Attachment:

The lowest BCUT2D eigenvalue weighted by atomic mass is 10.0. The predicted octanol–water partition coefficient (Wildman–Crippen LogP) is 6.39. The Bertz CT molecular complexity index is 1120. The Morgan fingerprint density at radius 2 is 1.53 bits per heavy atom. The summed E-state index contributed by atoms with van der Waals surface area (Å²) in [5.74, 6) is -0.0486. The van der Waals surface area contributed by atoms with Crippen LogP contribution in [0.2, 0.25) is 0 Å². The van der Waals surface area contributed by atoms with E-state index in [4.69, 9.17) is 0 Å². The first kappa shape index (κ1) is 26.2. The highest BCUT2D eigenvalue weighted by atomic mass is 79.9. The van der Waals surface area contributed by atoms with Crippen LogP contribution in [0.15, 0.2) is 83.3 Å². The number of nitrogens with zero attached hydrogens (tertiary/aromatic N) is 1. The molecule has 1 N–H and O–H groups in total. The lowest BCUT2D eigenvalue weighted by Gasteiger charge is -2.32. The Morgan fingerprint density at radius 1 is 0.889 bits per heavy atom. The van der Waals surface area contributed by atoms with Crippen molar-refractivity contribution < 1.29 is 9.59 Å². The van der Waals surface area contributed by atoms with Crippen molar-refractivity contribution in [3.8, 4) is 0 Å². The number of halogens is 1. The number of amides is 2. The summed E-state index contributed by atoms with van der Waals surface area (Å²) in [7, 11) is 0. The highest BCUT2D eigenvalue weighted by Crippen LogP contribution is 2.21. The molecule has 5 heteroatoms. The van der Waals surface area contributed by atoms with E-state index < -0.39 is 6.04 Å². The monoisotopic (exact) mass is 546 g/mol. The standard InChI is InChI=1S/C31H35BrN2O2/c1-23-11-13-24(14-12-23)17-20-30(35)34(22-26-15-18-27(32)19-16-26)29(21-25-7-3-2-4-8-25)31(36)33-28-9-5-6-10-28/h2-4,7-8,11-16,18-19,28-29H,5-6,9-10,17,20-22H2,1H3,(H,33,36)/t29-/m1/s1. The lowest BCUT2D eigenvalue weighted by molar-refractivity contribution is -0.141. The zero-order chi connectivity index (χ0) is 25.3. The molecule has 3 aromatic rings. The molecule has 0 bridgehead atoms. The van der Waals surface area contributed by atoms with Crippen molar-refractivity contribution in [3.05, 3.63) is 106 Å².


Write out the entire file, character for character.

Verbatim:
The lowest BCUT2D eigenvalue weighted by atomic mass is 10.0. The predicted octanol–water partition coefficient (Wildman–Crippen LogP) is 6.39. The Bertz CT molecular complexity index is 1120. The Morgan fingerprint density at radius 2 is 1.53 bits per heavy atom. The summed E-state index contributed by atoms with van der Waals surface area (Å²) in [5.74, 6) is -0.0486. The van der Waals surface area contributed by atoms with Crippen LogP contribution in [0.2, 0.25) is 0 Å². The van der Waals surface area contributed by atoms with E-state index in [4.69, 9.17) is 0 Å². The first kappa shape index (κ1) is 26.2. The highest BCUT2D eigenvalue weighted by atomic mass is 79.9. The van der Waals surface area contributed by atoms with Crippen LogP contribution in [0.15, 0.2) is 83.3 Å². The number of nitrogens with zero attached hydrogens (tertiary/aromatic N) is 1. The molecule has 1 N–H and O–H groups in total. The lowest BCUT2D eigenvalue weighted by Gasteiger charge is -2.32. The Morgan fingerprint density at radius 1 is 0.889 bits per heavy atom. The van der Waals surface area contributed by atoms with Crippen molar-refractivity contribution < 1.29 is 9.59 Å². The van der Waals surface area contributed by atoms with Crippen molar-refractivity contribution in [3.8, 4) is 0 Å². The number of halogens is 1. The number of amides is 2. The summed E-state index contributed by atoms with van der Waals surface area (Å²) in [7, 11) is 0. The highest BCUT2D eigenvalue weighted by Crippen LogP contribution is 2.21. The molecule has 5 heteroatoms. The van der Waals surface area contributed by atoms with E-state index < -0.39 is 6.04 Å². The monoisotopic (exact) mass is 546 g/mol. The standard InChI is InChI=1S/C31H35BrN2O2/c1-23-11-13-24(14-12-23)17-20-30(35)34(22-26-15-18-27(32)19-16-26)29(21-25-7-3-2-4-8-25)31(36)33-28-9-5-6-10-28/h2-4,7-8,11-16,18-19,28-29H,5-6,9-10,17,20-22H2,1H3,(H,33,36)/t29-/m1/s1. The lowest BCUT2D eigenvalue weighted by molar-refractivity contribution is -0.141. The zero-order chi connectivity index (χ0) is 25.3. The molecule has 3 aromatic rings. The molecule has 0 bridgehead atoms. The van der Waals surface area contributed by atoms with Crippen molar-refractivity contribution in [3.05, 3.63) is 106 Å².